We wrote the sentences above in March 2020, 2 weeks before educational institutions in North America transitioned to remote education in an attempt to influence practitioners’ and researchers’ responses to the life-altering crises that education is facing. We were hoping to convince readers that even though technology may enable institutions of education to engage in some semblance of educational continuity, technology will not fix the crises facing our educational systems. Such reasoning flows from a long line of scholarship that details the problems of technological determinism and solutionism in our field (e.g., Bayne, 2015; Oliver, 2011; Tennyson 1994), urges researchers and practitioners to avoid placing too much emphasis on the potential of technology (e.g., Selwyn, 2011), and encourages us to heed the lessons embedded in the history of the field (e.g., Watters, 2014; Weller, 2020). Similar arguments are included in this issue of Distance Education as well. Baggaley, for instance, argues that “the surest way to make online learning effective is to consult the decades of practical experience in the distance education literature.” But what may be some additional responses to such life-altering crises as COVID-19 and climate change?

One possible response may include efforts to broaden the reach and impact of the distance and flexible education literature, as well as literature present in related fields, such as instructional design and technology, learning analytics, and the learning sciences. Such efforts may address limitations that restrict the literature’s helpfulness, applicability, and accessibility. For instance, the literature suffers from a problem of access. Much of our literature, like the literature of other fields, is written for researchers rather than practitioners, and much of it is locked behind paywalls (like this reflection). One set of responses, therefore, may be to refine and rethink the ways our own scholarship is accessed. For instance, at an individual level, we might strive to make our own articles available in open ways, expand our public outreach, engage in more practice-oriented scholarship, write for broader audiences, and address inequities in knowledge production, dissemination, and consumption (cf Czerniewicz, 2013; Scharber et al., 2019). At a systemic level, we may question practices like top-tier publishing, rankings, impact factors, and the various practices that sustain and encourage these, such as institutional policies on promotion and advancement and grant-funding decisions.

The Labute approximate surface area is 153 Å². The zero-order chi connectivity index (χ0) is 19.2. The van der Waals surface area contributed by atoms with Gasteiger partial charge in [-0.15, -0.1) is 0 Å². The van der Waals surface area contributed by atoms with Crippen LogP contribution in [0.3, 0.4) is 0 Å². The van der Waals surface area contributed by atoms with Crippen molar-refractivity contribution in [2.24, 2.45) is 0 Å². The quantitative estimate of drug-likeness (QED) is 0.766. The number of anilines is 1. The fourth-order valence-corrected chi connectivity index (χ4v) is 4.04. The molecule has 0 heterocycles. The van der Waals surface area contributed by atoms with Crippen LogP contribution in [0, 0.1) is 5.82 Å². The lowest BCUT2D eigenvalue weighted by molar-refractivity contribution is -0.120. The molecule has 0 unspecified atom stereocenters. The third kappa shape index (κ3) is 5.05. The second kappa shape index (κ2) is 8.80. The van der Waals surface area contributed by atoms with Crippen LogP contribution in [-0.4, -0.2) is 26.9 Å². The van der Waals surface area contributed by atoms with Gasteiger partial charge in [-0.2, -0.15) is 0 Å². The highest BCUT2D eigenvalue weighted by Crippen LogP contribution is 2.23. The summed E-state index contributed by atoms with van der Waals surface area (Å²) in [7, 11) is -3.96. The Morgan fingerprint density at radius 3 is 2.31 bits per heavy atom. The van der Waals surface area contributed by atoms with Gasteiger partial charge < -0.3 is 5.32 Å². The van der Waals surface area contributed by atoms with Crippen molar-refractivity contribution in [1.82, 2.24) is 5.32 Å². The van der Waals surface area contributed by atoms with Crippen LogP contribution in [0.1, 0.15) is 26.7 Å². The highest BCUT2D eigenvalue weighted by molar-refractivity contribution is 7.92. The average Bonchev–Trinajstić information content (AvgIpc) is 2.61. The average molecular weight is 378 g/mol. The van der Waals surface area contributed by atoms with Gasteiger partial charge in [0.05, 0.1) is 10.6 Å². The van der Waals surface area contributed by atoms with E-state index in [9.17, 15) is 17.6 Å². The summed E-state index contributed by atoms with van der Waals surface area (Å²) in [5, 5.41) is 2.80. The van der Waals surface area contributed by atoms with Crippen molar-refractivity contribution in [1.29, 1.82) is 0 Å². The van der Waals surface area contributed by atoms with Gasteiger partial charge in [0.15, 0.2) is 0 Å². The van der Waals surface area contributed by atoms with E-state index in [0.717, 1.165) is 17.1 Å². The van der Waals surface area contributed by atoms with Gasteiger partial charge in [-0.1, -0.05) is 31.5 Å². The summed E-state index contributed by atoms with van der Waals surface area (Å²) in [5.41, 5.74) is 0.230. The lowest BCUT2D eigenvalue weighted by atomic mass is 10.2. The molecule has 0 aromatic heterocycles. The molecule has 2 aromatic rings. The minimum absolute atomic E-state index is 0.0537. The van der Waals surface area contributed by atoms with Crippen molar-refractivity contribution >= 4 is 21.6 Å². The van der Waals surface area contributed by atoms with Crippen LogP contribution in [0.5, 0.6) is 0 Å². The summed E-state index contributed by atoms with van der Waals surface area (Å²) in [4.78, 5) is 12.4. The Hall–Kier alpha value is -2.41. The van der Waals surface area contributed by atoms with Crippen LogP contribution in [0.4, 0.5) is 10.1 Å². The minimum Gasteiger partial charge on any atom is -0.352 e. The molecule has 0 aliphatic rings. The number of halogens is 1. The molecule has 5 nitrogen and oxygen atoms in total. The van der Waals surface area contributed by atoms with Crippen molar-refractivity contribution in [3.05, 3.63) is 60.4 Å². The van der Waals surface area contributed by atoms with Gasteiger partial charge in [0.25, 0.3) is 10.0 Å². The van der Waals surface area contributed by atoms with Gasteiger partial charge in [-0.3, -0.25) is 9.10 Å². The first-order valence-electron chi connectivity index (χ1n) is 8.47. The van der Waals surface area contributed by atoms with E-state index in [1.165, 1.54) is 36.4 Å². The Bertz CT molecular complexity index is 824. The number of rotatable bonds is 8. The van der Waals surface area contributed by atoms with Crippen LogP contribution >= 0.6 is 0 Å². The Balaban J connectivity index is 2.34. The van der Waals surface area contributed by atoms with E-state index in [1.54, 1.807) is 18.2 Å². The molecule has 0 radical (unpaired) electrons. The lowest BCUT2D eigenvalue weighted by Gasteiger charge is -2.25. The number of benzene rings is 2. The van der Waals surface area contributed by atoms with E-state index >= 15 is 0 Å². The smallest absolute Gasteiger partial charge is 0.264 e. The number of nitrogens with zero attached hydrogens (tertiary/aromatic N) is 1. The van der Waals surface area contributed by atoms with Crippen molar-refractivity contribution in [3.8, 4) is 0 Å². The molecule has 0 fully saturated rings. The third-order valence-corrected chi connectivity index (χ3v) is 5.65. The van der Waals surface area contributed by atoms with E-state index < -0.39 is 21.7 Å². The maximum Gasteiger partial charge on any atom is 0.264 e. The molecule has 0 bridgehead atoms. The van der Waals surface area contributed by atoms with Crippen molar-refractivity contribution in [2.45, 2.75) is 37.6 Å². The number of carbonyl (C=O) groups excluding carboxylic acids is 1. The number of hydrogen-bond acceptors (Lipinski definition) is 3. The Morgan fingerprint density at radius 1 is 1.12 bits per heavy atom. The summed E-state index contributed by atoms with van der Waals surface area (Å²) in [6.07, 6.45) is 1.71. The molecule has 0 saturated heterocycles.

A second possible response may involve reflecting on our own scholarship and the scholarship we support, reward, and encourage. Reeves and Lin (2020) argue that to make a real difference in the lives of learners we should be studying and solving problems, rather than studying tools and technologies. In effect, these authors urge us to ask whether our particular work, the work of our students, and the work of our colleagues contributes to better educational futures. My intent here is not to draw demarcation lines between appropriate and inappropriate scholarship. Instead, if higher education is facing the very real possibility that the post-pandemic era may be radically different than our earlier “normal” (Cox et al., 2020), this may be a good time to ask: What should the future of digital, online, and flexible education look like?

This is not a call for more hopeful writing of the possibilities of online education or educational technology. Instead, it is a call for more critical and speculative writing and practice. Such critical efforts are gaining broader visibility and interest and can be found in recent work in both this journal (e.g., Valcarlos et al., 2020) and elsewhere (e.g., Lambert, 2018). To imagine possible educational futures, some researchers are turning to speculative methods as “research approaches that explore and create possible futures under conditions of complexity and uncertainty” (Ross, 2018, p. 197). Envisioning such futures does not solely mean employing fiction in our writing. Rather, speculative methods “inform us about what matters now in the field, what issues and problems we have inherited, and what debates define what can or cannot be currently thought about or imagined” (Ross, 2017, p. 220). Considering that the current state of education, at all levels, is situated within a context of ever-evolving social, cultural, political, and technological shifts, we face an urgent need to engage with uncertainty on multiple levels.